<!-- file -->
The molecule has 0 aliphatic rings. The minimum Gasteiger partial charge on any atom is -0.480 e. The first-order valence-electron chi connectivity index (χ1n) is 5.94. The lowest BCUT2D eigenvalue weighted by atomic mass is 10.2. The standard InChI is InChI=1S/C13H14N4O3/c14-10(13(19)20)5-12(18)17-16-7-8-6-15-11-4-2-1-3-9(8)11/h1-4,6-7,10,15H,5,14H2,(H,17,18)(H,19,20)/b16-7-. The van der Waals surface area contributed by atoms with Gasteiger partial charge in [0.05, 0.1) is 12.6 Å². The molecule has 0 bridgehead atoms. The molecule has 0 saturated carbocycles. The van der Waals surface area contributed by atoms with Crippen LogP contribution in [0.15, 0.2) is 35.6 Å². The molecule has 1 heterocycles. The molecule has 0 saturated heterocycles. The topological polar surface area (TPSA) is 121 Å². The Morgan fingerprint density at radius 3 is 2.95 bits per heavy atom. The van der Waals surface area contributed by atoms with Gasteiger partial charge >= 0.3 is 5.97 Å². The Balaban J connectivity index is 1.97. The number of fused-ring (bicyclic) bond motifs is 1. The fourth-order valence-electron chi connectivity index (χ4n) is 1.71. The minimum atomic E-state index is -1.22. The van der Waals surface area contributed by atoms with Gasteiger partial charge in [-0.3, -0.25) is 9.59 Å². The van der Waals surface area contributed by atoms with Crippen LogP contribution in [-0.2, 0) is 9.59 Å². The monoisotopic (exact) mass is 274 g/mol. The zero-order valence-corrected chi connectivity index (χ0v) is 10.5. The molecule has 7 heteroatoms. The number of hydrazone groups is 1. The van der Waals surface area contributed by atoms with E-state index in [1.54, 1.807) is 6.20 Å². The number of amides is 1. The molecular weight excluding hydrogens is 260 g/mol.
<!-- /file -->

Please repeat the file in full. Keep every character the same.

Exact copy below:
The molecule has 0 aliphatic rings. The minimum Gasteiger partial charge on any atom is -0.480 e. The first-order valence-electron chi connectivity index (χ1n) is 5.94. The lowest BCUT2D eigenvalue weighted by atomic mass is 10.2. The standard InChI is InChI=1S/C13H14N4O3/c14-10(13(19)20)5-12(18)17-16-7-8-6-15-11-4-2-1-3-9(8)11/h1-4,6-7,10,15H,5,14H2,(H,17,18)(H,19,20)/b16-7-. The van der Waals surface area contributed by atoms with Gasteiger partial charge in [0.05, 0.1) is 12.6 Å². The molecule has 0 bridgehead atoms. The molecule has 0 saturated carbocycles. The van der Waals surface area contributed by atoms with Crippen LogP contribution in [0.15, 0.2) is 35.6 Å². The molecule has 1 heterocycles. The molecule has 0 saturated heterocycles. The topological polar surface area (TPSA) is 121 Å². The Morgan fingerprint density at radius 3 is 2.95 bits per heavy atom. The van der Waals surface area contributed by atoms with Gasteiger partial charge >= 0.3 is 5.97 Å². The Balaban J connectivity index is 1.97. The number of fused-ring (bicyclic) bond motifs is 1. The fourth-order valence-electron chi connectivity index (χ4n) is 1.71. The minimum atomic E-state index is -1.22. The van der Waals surface area contributed by atoms with Gasteiger partial charge in [-0.3, -0.25) is 9.59 Å². The van der Waals surface area contributed by atoms with Crippen LogP contribution in [-0.2, 0) is 9.59 Å². The monoisotopic (exact) mass is 274 g/mol. The zero-order valence-corrected chi connectivity index (χ0v) is 10.5. The molecule has 7 heteroatoms. The number of hydrazone groups is 1. The van der Waals surface area contributed by atoms with E-state index in [1.54, 1.807) is 6.20 Å². The number of amides is 1. The molecular weight excluding hydrogens is 260 g/mol.